Sydney Finkelstein’s most recent book is Superbosses. (photo from Penguin/Random House Canada)
While the target audience for Sydney Finkelstein’s newest book, Superbosses: How Exceptional Bosses Master the Flow of Talent, is businesspeople, it is clear that his ideas carry well into many aspects of life, not just work, and not just business.
Finkelstein, who is a professor at the Tuck School of Business at Dartmouth College in Hanover, N.H., is originally from Montreal. He has authored 21 books and more than 80 academic articles.
“Pretty early on, I was interested in why people did what they did and in people who seem to have a lot of power and influence in society,” said Finkelstein. “I was actually very interested, and still am, in not just business leaders, but political leaders.”
Ten years ago, Finkelstein struck a note with his book Why Smart Executives Fail, and he was invited to give keynote speeches and to consult for several companies.
“Everybody pretty much had the same question, which was how to avoid getting into my sequel,” he said. “In the book, I talked about a lot of things you could do to avoid falling into the trap that led to failure but, over time, I came to realize that there was something else more important – the ability to generate and regenerate talent on a continuous basis. That’s the only way to survive and thrive in the long-term.”
After coming to this realization, Finkelstein set out to learn who possessed this ability. This is what led him to learn of those he came to call “superbosses.”
The Jewish Independent spoke with Finkelstein around the time of his March 8 talk and book signing at Concordia University in Montreal.
“The big difference was the ‘why smart executives fail’ leaders look at people around them – other managers and team members – as people to be used and exploited for their own purposes…. They didn’t really appreciate the fact that the people around them – team members – are actually probably the most important part of what you are doing, because they help you get better.”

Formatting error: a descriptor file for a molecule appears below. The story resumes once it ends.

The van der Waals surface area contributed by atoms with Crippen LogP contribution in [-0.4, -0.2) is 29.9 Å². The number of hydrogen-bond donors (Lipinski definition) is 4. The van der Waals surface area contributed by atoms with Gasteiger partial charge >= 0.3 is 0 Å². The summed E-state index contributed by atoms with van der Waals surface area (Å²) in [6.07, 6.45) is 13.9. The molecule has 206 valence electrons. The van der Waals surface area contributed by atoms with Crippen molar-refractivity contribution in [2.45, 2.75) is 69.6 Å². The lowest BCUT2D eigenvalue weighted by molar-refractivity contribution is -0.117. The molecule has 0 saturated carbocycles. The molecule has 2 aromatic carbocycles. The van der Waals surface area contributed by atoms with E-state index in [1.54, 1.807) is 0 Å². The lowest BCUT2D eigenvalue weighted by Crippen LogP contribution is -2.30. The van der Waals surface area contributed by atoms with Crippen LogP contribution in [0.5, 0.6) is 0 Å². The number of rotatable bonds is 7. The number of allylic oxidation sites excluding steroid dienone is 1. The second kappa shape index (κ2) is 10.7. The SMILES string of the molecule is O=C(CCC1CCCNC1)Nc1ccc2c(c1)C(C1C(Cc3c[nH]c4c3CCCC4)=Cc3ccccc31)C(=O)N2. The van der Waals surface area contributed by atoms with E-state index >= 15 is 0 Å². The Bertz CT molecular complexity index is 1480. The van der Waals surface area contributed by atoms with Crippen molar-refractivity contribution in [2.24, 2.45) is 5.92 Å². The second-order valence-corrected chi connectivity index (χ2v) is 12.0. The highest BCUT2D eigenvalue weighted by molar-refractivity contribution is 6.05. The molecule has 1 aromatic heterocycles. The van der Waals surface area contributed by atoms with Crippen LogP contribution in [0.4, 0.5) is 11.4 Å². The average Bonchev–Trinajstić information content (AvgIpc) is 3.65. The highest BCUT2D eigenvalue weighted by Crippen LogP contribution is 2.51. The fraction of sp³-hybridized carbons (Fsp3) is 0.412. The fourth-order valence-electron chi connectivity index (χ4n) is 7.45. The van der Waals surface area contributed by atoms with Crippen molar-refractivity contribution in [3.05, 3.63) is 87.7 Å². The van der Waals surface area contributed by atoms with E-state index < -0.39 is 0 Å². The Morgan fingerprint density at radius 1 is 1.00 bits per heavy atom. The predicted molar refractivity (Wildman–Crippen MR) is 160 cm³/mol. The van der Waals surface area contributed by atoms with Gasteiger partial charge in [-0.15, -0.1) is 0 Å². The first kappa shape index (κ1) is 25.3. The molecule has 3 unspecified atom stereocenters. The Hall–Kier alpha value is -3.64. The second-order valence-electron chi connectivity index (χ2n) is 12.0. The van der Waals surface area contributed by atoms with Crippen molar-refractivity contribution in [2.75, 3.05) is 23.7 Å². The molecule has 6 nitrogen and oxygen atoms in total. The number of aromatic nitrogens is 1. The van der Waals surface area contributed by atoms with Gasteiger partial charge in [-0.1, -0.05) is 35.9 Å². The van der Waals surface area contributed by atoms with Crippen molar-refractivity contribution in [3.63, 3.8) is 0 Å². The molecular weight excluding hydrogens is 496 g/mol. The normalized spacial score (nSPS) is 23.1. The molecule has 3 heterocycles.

Superbosses, on the other hand, wholly prioritized the idea of having great teams and great organizations of great people, understanding that this is the best way to succeed, he said. “The WSEF leaders didn’t understand that. So, that’s a gigantic difference in mindset – thinking about other people and what role they can play.
“Then, when you look at the details of how they run their businesses, there are many, many differences – from how they identify talent, to how they motivate people, how they develop teams, the role of vision and [of] inspiration.”
While most leaders, good or bad, carry with them a certain amount of ego due to their previous endeavors’ successes, Finkelstein said superbosses find ways to put that ego aside.
“This may be the best first thing for people to work on – having a degree of humility about yourself, your own accomplishments and your own personality even,” he said. “Humility doesn’t mean you’re afraid to take on challenges. It means you understand that there are other people who play a role and that you can’t let your ego run away with things.
“By the same token, listening is one of the most important managerial skills I’ve ever seen – the ability to really listen, to understand, not to critique. A lot of people are listening to find a flaw in their argument or to justify a point of view they already have. I’m talking about listening that’s designed to learn something. That’s a tremendous skill and mindset.”
Another important skill Finkelstein advised honing is open-mindedness, ranked highly with its close cousin, curiosity. These are attributes he regularly discusses with boards of directors and management teams.
“You need to have that curiosity about life, about what you’re doing,” he said. “When you have curiosity, you’re asking why a lot. Kids do that, but when we’re older, we don’t do that so much. You learn so much more by doing that.”
Courage is on the list, too – the kind of courage that challenges convention, and the ability to raise your voice when something is not going the way you think it should. “This doesn’t mean you’re going to win the argument or get your way,” said Finkelstein. “It’s about trying to improve the eventual outcome or situation you’re in.